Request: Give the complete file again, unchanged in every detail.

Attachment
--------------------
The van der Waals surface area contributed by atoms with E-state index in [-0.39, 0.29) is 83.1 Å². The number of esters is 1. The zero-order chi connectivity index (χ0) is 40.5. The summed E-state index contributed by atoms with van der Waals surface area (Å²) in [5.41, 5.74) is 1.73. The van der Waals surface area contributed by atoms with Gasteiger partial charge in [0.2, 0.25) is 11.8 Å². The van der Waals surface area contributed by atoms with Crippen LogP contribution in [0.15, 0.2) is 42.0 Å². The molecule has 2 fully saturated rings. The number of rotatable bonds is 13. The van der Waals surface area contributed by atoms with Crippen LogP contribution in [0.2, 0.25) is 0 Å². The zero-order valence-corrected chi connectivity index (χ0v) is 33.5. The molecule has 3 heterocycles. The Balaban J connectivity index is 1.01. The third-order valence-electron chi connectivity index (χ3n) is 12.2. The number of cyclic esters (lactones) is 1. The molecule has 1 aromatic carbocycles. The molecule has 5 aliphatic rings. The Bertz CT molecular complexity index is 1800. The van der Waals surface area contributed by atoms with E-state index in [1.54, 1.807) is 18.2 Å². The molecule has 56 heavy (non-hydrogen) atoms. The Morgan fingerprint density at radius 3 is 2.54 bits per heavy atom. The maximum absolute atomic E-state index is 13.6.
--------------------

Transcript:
The van der Waals surface area contributed by atoms with E-state index in [-0.39, 0.29) is 83.1 Å². The number of esters is 1. The zero-order chi connectivity index (χ0) is 40.5. The summed E-state index contributed by atoms with van der Waals surface area (Å²) in [5.41, 5.74) is 1.73. The van der Waals surface area contributed by atoms with Gasteiger partial charge in [0.2, 0.25) is 11.8 Å². The van der Waals surface area contributed by atoms with Crippen LogP contribution in [0.15, 0.2) is 42.0 Å². The molecule has 2 fully saturated rings. The number of rotatable bonds is 13. The van der Waals surface area contributed by atoms with Crippen LogP contribution in [0.2, 0.25) is 0 Å². The zero-order valence-corrected chi connectivity index (χ0v) is 33.5. The molecule has 3 heterocycles. The Balaban J connectivity index is 1.01. The third-order valence-electron chi connectivity index (χ3n) is 12.2. The number of cyclic esters (lactones) is 1. The molecule has 1 aromatic carbocycles. The molecule has 5 aliphatic rings. The Bertz CT molecular complexity index is 1800. The van der Waals surface area contributed by atoms with E-state index in [1.54, 1.807) is 18.2 Å². The molecule has 56 heavy (non-hydrogen) atoms. The Morgan fingerprint density at radius 3 is 2.54 bits per heavy atom. The maximum absolute atomic E-state index is 13.6.